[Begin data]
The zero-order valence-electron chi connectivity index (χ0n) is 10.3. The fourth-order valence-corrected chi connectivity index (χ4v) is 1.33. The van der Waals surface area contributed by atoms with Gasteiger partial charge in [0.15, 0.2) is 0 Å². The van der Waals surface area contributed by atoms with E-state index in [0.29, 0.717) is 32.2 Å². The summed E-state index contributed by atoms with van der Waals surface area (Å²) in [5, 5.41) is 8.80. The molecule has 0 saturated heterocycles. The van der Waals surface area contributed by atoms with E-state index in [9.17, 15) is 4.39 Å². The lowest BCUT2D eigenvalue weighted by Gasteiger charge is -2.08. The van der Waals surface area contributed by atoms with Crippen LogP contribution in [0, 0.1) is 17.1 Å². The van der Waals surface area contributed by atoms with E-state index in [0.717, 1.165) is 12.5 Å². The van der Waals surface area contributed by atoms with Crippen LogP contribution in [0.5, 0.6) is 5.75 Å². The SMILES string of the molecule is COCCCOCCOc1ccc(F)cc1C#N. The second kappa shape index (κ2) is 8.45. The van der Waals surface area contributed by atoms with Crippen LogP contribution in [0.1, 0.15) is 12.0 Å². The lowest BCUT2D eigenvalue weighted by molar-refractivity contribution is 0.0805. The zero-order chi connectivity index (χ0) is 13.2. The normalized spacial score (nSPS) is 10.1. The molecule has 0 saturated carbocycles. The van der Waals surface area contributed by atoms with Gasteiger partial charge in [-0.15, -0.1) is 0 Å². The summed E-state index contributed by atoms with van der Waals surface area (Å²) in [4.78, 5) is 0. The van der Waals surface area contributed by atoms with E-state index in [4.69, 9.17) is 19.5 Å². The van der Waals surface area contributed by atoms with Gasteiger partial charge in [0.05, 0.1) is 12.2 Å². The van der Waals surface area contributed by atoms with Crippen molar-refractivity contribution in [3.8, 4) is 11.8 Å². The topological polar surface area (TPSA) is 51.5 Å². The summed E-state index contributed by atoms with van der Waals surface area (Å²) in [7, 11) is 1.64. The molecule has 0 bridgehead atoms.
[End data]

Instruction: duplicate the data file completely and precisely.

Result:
The zero-order valence-electron chi connectivity index (χ0n) is 10.3. The fourth-order valence-corrected chi connectivity index (χ4v) is 1.33. The van der Waals surface area contributed by atoms with Gasteiger partial charge in [0.15, 0.2) is 0 Å². The van der Waals surface area contributed by atoms with E-state index in [0.29, 0.717) is 32.2 Å². The summed E-state index contributed by atoms with van der Waals surface area (Å²) in [5, 5.41) is 8.80. The molecule has 0 saturated heterocycles. The van der Waals surface area contributed by atoms with E-state index in [9.17, 15) is 4.39 Å². The lowest BCUT2D eigenvalue weighted by Gasteiger charge is -2.08. The van der Waals surface area contributed by atoms with Crippen LogP contribution in [0, 0.1) is 17.1 Å². The van der Waals surface area contributed by atoms with E-state index in [0.717, 1.165) is 12.5 Å². The van der Waals surface area contributed by atoms with Crippen LogP contribution in [0.5, 0.6) is 5.75 Å². The SMILES string of the molecule is COCCCOCCOc1ccc(F)cc1C#N. The second kappa shape index (κ2) is 8.45. The van der Waals surface area contributed by atoms with Crippen LogP contribution in [0.1, 0.15) is 12.0 Å². The lowest BCUT2D eigenvalue weighted by molar-refractivity contribution is 0.0805. The zero-order chi connectivity index (χ0) is 13.2. The normalized spacial score (nSPS) is 10.1. The molecule has 0 saturated carbocycles. The van der Waals surface area contributed by atoms with Gasteiger partial charge in [-0.15, -0.1) is 0 Å². The summed E-state index contributed by atoms with van der Waals surface area (Å²) in [4.78, 5) is 0. The van der Waals surface area contributed by atoms with E-state index in [4.69, 9.17) is 19.5 Å². The van der Waals surface area contributed by atoms with Gasteiger partial charge in [0.05, 0.1) is 12.2 Å². The van der Waals surface area contributed by atoms with Crippen molar-refractivity contribution in [3.8, 4) is 11.8 Å². The topological polar surface area (TPSA) is 51.5 Å². The summed E-state index contributed by atoms with van der Waals surface area (Å²) in [7, 11) is 1.64. The molecule has 0 bridgehead atoms.